Kid’s artwork and schoolwork

I’m using Get Organized Month as motivation to get rid of clutter, but find that my children’s artwork and school papers are all over the place. What do I do?

It’s wonderful to have prolific kids but you do have to pare down and decide what to save. Here’s what’s worked for us over the years.

*Enjoy your children’s artistic creations before you think about disposing of them. Displaying the work is good for their developing egos and makes for a cheery home. And may make it easier to let go of it later—for parents as well as for children.

*Designate a particular wall or area of your house to display the work. Put the date, child’s name, and any comments on the back of the work. Change the art as often—or as seldom—as your child wants. Take photos of the changing display.

*Encourage recycling and reuse. Use large art pieces as wrapping paper; fold smaller pieces for greeting cards. Give art as gifts to grandparents. Work on the back of what you’re not saving.

*Photograph the three-dimensional art pieces or science projects, which are difficult to keep, so you have a record of them.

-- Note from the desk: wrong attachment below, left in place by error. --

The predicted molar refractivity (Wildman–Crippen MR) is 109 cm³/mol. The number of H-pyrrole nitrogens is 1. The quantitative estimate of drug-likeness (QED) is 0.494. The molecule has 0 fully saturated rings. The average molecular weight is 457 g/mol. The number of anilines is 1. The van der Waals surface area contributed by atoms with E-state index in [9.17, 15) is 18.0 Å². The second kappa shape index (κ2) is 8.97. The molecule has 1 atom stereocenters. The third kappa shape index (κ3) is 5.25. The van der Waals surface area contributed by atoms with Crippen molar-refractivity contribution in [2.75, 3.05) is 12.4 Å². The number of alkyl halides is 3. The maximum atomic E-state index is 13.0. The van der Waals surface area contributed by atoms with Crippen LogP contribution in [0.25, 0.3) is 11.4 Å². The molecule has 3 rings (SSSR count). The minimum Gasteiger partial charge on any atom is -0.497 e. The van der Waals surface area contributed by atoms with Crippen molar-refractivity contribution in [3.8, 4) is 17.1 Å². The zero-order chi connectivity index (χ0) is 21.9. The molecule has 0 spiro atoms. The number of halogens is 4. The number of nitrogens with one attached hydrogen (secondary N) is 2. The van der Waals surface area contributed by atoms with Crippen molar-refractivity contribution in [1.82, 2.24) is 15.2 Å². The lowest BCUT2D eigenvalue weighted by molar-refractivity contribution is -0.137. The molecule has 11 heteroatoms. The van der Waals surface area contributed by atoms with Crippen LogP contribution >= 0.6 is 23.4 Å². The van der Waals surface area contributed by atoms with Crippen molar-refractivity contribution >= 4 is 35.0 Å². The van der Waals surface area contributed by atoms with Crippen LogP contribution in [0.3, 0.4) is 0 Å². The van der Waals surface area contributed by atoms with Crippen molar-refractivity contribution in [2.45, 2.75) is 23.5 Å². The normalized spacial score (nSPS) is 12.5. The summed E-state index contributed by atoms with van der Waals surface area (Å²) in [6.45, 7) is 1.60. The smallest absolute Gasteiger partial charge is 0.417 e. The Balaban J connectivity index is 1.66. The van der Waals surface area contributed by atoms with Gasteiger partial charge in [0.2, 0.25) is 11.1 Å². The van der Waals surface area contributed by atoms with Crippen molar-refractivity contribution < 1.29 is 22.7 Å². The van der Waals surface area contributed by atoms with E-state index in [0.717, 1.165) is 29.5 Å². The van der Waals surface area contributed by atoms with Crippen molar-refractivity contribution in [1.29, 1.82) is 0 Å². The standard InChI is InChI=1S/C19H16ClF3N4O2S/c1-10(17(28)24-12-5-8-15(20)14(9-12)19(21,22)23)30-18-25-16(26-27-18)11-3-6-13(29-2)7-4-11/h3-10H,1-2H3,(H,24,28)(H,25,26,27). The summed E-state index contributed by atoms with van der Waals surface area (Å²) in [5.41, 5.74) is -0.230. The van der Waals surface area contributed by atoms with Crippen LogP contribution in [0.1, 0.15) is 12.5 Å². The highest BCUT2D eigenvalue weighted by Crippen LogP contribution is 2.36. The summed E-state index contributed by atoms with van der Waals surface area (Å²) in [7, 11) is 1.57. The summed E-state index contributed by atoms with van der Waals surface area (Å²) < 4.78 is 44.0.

*Create a system for saving some of the work. Designate a box or artist’s portfolio for safekeeping and allow your child to save anything that fits in the box.

*For schoolwork, keep the creative work—essays, book reports, journals—and toss worksheets and tests. Save a particularly relevant—or amusing—comment from a teacher.

*It may be easier for the child to sort through and toss out items several months after they were created—to help create distance from the work and to lessen any emotional attachment to it.

*When you throw the work out, especially the work of very young children, don’t let them see you do it. Older children may understand the need to save only select items, but young ones may find disposing of some of their things confusing or painful.

For a slightly different take on the subject, see Michael Tortorello’s article in the New York Times today.

LH

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4 Responses

  1. Great suggestions. Digital cameras make this possible. Would never have thought of this back in the film days when my kids were actual little children.

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